Depending on how sensitive is your map `f`

you should notice that `0.1`

is a floating-point approximation of `1/10`

, which is not equal to `1/10`

since the numbers are represented in binary format and that `1/10`

can not be written as `p/2^q`

for some integers `p`

and `q`

. So, perhaps (depending on your application, the required speed, the required accuracy,...) you should use the exact (rational) `1/10`

instead of the numerical `0.1`

. The following example could be convincing:

```
sage: decimal = 0.1
sage: sum([decimal for i in range(10)])
1.00000000000000
sage: sum([decimal for i in range(10)]) == 1
False
```

Sage offers a `srange`

function that produces the list of numbers you want:

```
sage: srange(1,4, step = 1/10)
[1,
11/10,
6/5,
13/10,
7/5,
3/2,
8/5,
17/10,
9/5,
19/10,
2,
21/10,
11/5,
23/10,
12/5,
5/2,
13/5,
27/10,
14/5,
29/10,
3,
31/10,
16/5,
33/10,
17/5,
7/2,
18/5,
37/10,
19/5,
39/10]
```

To be compared with:

```
sage: srange(1,4, step = 0.1)
[1.00000000000000,
1.10000000000000,
1.20000000000000,
1.30000000000000,
1.40000000000000,
1.50000000000000,
1.60000000000000,
1.70000000000000,
1.80000000000000,
1.90000000000000,
2.00000000000000,
2.10000000000000,
2.20000000000000,
2.30000000000000,
2.40000000000000,
2.50000000000000,
2.60000000000000,
2.70000000000000,
2.80000000000000,
2.90000000000000,
3.00000000000000,
3.10000000000000,
3.20000000000000,
3.30000000000000,
3.40000000000000,
3.50000000000000,
3.60000000000000,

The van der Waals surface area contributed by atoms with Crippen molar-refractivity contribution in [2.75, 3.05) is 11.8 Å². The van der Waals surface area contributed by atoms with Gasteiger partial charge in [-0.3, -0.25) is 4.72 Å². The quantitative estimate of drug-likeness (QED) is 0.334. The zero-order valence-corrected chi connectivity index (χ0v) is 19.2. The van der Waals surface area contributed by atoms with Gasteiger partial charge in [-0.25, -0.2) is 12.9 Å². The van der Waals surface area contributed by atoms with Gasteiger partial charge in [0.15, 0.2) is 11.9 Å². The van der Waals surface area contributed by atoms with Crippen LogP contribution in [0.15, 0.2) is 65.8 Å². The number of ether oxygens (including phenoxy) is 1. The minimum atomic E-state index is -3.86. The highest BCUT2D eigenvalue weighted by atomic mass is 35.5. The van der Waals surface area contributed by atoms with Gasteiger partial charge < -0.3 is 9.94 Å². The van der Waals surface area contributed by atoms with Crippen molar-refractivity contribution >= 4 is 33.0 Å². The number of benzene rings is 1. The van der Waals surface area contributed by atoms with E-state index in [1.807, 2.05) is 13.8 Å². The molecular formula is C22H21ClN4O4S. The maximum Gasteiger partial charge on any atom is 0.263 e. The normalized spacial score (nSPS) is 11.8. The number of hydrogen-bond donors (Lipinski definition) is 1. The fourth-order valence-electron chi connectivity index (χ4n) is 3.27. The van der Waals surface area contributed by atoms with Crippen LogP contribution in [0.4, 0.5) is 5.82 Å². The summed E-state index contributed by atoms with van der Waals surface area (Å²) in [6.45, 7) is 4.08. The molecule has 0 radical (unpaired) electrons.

3.70000000000000,
3.80000000000000,
3.90000000000000]
```

Be careful, that the last value (`4`

in this case) is not produced by default. If you want it, you should use the `include_endpoint`

option:

So, you can get your sum as either:

```
sage: decimal = 0.1
sage: sum([f(i) for i in srange(1, 4, step=decimal, include_endpoint=True)])
```

or,

```
sage: decimal = 1/10
sage: sum([f(i) for i in srange(1, 4, step=decimal, include_endpoint=True)])
```

In that way, both the lists `[f(i) for i in srange(1,4, step=decimal, include_endpoint=True)]`

and `srange(1,4, step=decimal, include_endpoint=True)`

are produced and stored in memory befire the sum is computed. If, instead of `4`

you plan to use a very big number, you may want to avoid storing them but only sum them, you can use iterators instead of lists, it suffice to replace `srange`

with `xsrange`

and `[...]`

with `(...)`

, so you could write:

```
sage: sum((f(i) for i in xsrange(1, 4, step=decimal, include_endpoint=True)))
```